Motorists Should Experience Cycling On The Road If We Are To Make The Roads Safer

We need to put ourselves in the shoes of others and show more compassion and consideration to better appreciate the dangers and challenges we all pose each other.
PA Wire/PA Images

Here’s a suggestion. As part of the standard driving test, people should also have an experience of cycling on the road.

Impractical and expensive I know, but it could help alleviate at least some of the bad and angry behaviour that takes place up and down the UK’s roads.

As a former professional cyclist I’ve probably spent more time on the road than most people, experienced road rage and know plenty of people who have been involved in accidents. More recently, I’ve taken up horse riding and discovered that being in charge of a 600kg animal doesn’t give you any more consideration or respect on the roads either. I also walk my two dogs along the road and feel a real sense of responsibility to keep all my animals safe.

There seems to be a lot of anger out there. Recent reports show 47% of British road users have faced aggression and 41% sworn at or insulted on Britain’s roads. Over half of all road users – motorists, cyclists, pedestrians, runners or wheelchair users – have felt intimated.

The roads are for everyone and we all pay taxes to maintain the UK’s road infrastructure. Everyone has a right to be there whether they’re in a car, on a bike, on a horse or simply walking the dogs.

It’s easy to make sweeping statements about how British roads are too congested and are becoming an angrier place. However, since I started cycling on the roads in 1986, it’s fair to say that we’re a bit less patient and in a greater hurry to get to where we’re going. We’re constantly looking to save extra seconds rather than thinking about safety first.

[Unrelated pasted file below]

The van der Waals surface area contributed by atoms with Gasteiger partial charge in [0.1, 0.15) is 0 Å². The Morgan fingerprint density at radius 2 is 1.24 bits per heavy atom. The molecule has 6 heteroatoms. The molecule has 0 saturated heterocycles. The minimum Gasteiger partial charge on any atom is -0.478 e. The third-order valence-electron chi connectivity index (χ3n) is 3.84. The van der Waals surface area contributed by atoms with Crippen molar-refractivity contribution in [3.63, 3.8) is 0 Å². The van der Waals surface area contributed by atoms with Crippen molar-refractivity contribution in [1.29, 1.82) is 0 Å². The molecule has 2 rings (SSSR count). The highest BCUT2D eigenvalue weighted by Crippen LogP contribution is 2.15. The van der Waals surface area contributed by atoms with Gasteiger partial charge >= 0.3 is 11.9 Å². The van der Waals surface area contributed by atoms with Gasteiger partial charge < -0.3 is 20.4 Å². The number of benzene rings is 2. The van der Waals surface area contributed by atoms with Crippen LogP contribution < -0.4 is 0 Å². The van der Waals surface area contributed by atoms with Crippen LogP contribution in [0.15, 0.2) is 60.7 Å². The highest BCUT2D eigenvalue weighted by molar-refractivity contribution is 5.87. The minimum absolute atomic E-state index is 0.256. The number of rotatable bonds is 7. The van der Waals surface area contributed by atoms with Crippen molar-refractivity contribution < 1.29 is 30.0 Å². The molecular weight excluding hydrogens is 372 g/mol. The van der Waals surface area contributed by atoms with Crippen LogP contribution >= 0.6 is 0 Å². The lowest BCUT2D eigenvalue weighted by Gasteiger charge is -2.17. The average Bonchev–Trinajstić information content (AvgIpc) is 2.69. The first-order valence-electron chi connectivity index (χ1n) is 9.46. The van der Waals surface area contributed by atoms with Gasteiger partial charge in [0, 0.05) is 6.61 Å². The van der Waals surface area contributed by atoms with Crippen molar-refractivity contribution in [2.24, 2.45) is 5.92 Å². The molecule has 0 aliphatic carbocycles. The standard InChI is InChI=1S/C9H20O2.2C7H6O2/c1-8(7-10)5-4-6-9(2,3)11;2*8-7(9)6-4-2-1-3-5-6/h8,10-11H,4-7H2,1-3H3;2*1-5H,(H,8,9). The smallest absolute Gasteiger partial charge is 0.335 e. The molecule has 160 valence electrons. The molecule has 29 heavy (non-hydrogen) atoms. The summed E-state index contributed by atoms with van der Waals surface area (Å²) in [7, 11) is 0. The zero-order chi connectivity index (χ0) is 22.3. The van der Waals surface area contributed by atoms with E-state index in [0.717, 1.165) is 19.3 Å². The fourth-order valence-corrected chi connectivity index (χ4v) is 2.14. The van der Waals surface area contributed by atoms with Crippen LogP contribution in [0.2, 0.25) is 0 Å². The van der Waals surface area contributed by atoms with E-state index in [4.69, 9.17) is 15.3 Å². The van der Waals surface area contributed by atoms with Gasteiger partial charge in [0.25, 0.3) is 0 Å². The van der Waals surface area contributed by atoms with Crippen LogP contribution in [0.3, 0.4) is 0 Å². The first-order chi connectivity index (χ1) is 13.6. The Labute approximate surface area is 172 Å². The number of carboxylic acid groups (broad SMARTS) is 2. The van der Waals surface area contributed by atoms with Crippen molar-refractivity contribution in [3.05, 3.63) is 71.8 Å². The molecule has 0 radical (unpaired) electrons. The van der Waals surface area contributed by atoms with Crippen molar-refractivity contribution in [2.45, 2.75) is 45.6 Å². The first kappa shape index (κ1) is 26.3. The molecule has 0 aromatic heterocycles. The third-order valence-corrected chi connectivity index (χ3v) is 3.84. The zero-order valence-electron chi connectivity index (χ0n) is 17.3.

I think the answer could be more empathy. We need to put ourselves in the shoes of others and show more compassion and consideration. This isn’t just aimed at motorists because cyclists and horse riders aren’t always saints either. And that’s where I come back to my first suggestion. If we can experience what it’s like to be a cyclist, horse rider or even a dog walker, then maybe we can better appreciate the dangers and challenges we all pose each other.

Putting ourselves in the shoes (or saddle) of others when we’re on the road doesn’t require a huge shift in mindset. As part of Auto Trader’s #SwearToChange campaign I’m helping to promote a small adjustment in everyone’s attitude to make our roads safer and more pleasant for absolutely everyone.

I’ve occasionally been as guilty as anyone else of just thinking of myself on the road. I’m swearing to change and start putting myself in the shoes of my fellow road users: whether they’re on a bike, in a car, on a horse or jogging along the verge. Let’s breathe deeply and appreciate that we need to get on with each other to prevent the unnecessary accidents and road rage that happen every year. It only takes a few seconds of consideration, and surely we can all afford that?

Who’s with me?